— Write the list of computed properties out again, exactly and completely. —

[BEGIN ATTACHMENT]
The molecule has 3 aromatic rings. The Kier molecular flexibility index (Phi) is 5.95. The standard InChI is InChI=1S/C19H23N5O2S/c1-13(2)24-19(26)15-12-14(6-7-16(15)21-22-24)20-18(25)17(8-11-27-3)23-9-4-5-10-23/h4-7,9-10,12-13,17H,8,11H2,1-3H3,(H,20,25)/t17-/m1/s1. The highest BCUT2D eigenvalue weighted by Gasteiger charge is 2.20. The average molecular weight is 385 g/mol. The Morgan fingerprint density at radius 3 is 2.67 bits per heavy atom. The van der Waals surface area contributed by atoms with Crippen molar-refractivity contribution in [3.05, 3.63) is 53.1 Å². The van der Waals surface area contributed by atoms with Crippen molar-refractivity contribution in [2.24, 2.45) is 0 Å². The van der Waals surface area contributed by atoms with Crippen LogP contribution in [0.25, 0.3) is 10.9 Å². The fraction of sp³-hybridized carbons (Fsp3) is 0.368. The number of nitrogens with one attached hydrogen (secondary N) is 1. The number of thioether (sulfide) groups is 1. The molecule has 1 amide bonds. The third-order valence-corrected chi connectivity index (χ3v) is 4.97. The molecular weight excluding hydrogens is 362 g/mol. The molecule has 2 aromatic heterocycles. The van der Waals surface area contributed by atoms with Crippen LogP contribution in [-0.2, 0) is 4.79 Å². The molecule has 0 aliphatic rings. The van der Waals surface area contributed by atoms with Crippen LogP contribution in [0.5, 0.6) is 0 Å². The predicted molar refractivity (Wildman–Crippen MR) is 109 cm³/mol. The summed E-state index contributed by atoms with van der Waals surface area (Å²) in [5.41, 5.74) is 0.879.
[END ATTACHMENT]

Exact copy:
The molecule has 3 aromatic rings. The Kier molecular flexibility index (Phi) is 5.95. The standard InChI is InChI=1S/C19H23N5O2S/c1-13(2)24-19(26)15-12-14(6-7-16(15)21-22-24)20-18(25)17(8-11-27-3)23-9-4-5-10-23/h4-7,9-10,12-13,17H,8,11H2,1-3H3,(H,20,25)/t17-/m1/s1. The highest BCUT2D eigenvalue weighted by Gasteiger charge is 2.20. The average molecular weight is 385 g/mol. The Morgan fingerprint density at radius 3 is 2.67 bits per heavy atom. The van der Waals surface area contributed by atoms with Crippen molar-refractivity contribution in [3.05, 3.63) is 53.1 Å². The van der Waals surface area contributed by atoms with Crippen molar-refractivity contribution in [2.24, 2.45) is 0 Å². The van der Waals surface area contributed by atoms with Crippen LogP contribution in [0.25, 0.3) is 10.9 Å². The fraction of sp³-hybridized carbons (Fsp3) is 0.368. The number of nitrogens with one attached hydrogen (secondary N) is 1. The number of thioether (sulfide) groups is 1. The molecule has 1 amide bonds. The third-order valence-corrected chi connectivity index (χ3v) is 4.97. The molecular weight excluding hydrogens is 362 g/mol. The molecule has 2 aromatic heterocycles. The van der Waals surface area contributed by atoms with Crippen LogP contribution in [-0.2, 0) is 4.79 Å². The molecule has 0 aliphatic rings. The van der Waals surface area contributed by atoms with Crippen LogP contribution in [0.5, 0.6) is 0 Å². The predicted molar refractivity (Wildman–Crippen MR) is 109 cm³/mol. The summed E-state index contributed by atoms with van der Waals surface area (Å²) in [5.41, 5.74) is 0.879.